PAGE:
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South Lake, I know what you did last summer

Strachan, S.R., Robson, B.J., Chester, E.T. and Chambers, J. (2014) South Lake, I know what you did last summer. In: 53st Australian Society for Limnology Congress, 30 June - 4 July, Darwin, NT, Australia.


Loss of water challenges aquatic animal survival, and although it happens annually in seasonal wetlands, its effect on faunal dynamics is poorly understood. We studied these dynamics in detail in a single wetland, South Lake. The aims of these experiments and surveys were to observe faunal occupancy over different hydroperiods and invertebrate response. Although located in suburban Perth it is relatively undisturbed, drying to a pool before completely drying out during summer. We have sampled South Lake over multiple years and hydroperiods, including the dry phase. Temperature loggers were placed in and around South Lake, logging ambient air, water and sediment temperature throughout multiple hydroperiods, showing some extreme high temperatures in summer. During spring, invertebrate diversity was very high. As the water level declined, and then dried out, diversity declined and large invertebrate predators/scavengers fed on stranded invertebrates. Before surface water completely disappeared predatory insects pupated and flew away. Other invertebrates used resting stages to survive drying, hatching once South Lake reflooded. When ‘dry’ South Lake retains deep crevices in the sediment that are connected to the groundwater, providing a refuge for taxa such as amphipods and isopods that do not have resting stages and cannot leave the wetland. Thus, the decline and reassembly of the invertebrate community during drying and reflooding depends on three processes: flying insects with resilience traits that leave and return; taxa requiring at least perennial dampness that make micro-scale movements into sediment crevices; and taxa with resting stages that remain in the dry sediment.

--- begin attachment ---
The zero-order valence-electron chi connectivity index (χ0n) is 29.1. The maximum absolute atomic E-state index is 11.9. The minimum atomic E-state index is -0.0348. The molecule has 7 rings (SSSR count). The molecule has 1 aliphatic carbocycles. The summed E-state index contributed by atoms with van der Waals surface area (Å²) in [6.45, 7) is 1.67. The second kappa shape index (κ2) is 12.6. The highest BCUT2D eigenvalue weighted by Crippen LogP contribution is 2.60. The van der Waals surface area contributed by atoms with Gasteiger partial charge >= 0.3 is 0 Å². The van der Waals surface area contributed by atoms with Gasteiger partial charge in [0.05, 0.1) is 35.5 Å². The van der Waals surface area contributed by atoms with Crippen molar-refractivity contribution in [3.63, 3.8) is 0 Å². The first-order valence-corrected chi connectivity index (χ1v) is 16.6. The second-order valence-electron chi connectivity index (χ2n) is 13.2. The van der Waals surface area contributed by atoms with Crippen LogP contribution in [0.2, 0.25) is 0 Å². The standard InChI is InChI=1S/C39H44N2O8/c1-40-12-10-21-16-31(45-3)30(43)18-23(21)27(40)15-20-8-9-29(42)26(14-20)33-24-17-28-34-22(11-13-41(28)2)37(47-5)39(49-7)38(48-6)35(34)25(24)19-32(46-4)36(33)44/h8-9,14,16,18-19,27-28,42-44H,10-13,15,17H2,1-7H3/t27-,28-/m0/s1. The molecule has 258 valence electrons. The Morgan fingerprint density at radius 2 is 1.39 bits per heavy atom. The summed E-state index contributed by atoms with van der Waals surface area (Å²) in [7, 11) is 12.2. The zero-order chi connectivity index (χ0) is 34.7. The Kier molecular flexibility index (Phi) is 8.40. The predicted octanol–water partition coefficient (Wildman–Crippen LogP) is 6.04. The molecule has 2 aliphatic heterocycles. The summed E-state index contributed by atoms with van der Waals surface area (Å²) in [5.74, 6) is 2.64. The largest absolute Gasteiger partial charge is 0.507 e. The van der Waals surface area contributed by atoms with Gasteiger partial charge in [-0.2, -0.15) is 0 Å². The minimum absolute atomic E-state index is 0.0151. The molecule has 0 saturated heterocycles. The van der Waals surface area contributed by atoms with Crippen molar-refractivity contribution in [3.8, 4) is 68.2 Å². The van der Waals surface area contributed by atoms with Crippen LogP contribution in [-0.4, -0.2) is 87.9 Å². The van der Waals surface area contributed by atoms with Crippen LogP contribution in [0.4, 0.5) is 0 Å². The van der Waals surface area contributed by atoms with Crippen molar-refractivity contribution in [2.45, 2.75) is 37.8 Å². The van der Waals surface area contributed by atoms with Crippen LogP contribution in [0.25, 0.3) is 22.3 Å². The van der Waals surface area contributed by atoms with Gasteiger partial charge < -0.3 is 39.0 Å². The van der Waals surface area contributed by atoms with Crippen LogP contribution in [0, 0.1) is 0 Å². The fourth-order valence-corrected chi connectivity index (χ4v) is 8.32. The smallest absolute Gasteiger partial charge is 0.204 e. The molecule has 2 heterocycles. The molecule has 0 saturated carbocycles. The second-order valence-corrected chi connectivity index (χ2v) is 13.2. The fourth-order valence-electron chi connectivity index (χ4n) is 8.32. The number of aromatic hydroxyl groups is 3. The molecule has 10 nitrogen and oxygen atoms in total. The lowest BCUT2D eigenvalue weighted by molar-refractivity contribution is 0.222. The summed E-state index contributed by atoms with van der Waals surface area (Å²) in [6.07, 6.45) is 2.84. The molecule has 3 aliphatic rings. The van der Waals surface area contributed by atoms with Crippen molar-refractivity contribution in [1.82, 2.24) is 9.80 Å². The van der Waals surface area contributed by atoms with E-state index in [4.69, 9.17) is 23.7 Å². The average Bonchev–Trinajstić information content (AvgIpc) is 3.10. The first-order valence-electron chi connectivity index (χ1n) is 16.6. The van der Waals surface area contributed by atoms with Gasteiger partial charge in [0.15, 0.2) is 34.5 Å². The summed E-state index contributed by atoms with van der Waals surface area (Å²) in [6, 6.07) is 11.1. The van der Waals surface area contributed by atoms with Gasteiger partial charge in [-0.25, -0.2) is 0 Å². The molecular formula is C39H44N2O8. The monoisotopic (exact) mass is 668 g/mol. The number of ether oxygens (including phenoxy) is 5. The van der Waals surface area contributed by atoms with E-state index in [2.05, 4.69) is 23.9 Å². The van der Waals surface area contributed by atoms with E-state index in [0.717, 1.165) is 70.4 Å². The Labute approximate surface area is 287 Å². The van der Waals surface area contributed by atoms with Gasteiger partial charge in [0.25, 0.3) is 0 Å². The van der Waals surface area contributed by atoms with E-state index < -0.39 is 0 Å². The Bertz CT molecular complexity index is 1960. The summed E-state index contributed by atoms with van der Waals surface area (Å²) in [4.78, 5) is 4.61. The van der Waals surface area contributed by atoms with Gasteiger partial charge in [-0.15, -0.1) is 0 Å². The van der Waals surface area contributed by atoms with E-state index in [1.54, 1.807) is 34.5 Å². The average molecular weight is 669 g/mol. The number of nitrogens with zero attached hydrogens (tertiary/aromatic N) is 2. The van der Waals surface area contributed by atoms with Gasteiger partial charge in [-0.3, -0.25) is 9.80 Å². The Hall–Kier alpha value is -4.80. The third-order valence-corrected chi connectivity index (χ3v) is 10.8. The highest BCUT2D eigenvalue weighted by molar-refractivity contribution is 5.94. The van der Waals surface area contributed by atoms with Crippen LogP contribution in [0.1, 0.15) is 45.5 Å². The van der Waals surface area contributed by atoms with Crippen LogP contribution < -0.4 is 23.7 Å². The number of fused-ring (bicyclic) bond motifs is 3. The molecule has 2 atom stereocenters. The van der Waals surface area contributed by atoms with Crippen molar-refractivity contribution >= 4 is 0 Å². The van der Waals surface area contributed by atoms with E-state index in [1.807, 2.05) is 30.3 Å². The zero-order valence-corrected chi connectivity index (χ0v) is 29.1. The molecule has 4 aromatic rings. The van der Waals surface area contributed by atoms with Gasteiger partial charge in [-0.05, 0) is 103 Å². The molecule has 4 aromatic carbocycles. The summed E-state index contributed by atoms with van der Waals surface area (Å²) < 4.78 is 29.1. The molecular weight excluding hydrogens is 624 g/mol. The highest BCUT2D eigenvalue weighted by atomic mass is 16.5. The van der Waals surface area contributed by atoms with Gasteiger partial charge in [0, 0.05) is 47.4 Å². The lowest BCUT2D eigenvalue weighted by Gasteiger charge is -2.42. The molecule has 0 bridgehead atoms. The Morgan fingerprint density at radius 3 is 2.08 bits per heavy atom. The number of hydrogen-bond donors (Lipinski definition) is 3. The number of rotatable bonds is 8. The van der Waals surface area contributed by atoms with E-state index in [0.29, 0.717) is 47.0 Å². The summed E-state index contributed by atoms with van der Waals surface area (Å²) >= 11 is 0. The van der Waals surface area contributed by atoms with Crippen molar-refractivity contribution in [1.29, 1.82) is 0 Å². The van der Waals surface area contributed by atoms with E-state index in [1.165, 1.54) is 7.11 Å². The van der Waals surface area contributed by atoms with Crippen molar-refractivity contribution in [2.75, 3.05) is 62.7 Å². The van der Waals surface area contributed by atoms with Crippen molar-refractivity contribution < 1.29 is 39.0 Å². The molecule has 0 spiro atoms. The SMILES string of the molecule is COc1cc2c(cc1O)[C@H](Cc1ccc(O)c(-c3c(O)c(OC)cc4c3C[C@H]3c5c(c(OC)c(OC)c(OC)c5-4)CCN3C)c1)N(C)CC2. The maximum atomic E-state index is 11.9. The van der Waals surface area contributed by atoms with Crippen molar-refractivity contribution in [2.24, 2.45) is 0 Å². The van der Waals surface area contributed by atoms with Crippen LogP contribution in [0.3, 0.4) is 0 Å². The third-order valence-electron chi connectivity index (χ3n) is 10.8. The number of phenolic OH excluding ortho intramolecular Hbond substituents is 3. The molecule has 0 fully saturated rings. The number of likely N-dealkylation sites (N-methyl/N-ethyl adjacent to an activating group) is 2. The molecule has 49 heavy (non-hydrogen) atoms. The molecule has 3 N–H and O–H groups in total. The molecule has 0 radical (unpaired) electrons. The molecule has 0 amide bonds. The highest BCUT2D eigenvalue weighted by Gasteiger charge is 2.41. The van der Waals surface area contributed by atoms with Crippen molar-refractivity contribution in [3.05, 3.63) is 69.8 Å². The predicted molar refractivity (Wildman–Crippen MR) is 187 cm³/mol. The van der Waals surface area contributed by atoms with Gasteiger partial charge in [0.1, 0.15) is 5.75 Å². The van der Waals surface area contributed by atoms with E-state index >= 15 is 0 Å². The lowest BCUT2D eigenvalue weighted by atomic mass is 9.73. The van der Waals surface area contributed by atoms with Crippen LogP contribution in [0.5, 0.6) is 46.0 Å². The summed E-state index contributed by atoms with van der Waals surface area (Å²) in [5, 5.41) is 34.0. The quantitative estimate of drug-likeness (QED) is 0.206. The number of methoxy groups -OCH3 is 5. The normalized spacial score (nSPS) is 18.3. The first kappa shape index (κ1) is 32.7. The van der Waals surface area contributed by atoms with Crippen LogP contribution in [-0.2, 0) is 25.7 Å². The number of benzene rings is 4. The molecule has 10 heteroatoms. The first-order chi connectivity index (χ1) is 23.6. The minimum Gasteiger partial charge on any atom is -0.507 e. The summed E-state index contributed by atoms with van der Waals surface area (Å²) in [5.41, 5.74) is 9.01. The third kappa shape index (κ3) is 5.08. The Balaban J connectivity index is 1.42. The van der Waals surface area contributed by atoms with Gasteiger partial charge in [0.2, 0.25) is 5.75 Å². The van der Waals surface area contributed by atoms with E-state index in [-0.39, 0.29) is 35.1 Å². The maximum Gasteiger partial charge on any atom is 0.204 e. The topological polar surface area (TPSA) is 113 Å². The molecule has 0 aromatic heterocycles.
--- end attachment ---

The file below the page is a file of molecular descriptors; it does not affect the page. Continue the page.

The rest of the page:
Item Type: Conference Item
Murdoch Affiliation(s): School of Veterinary and Life Sciences
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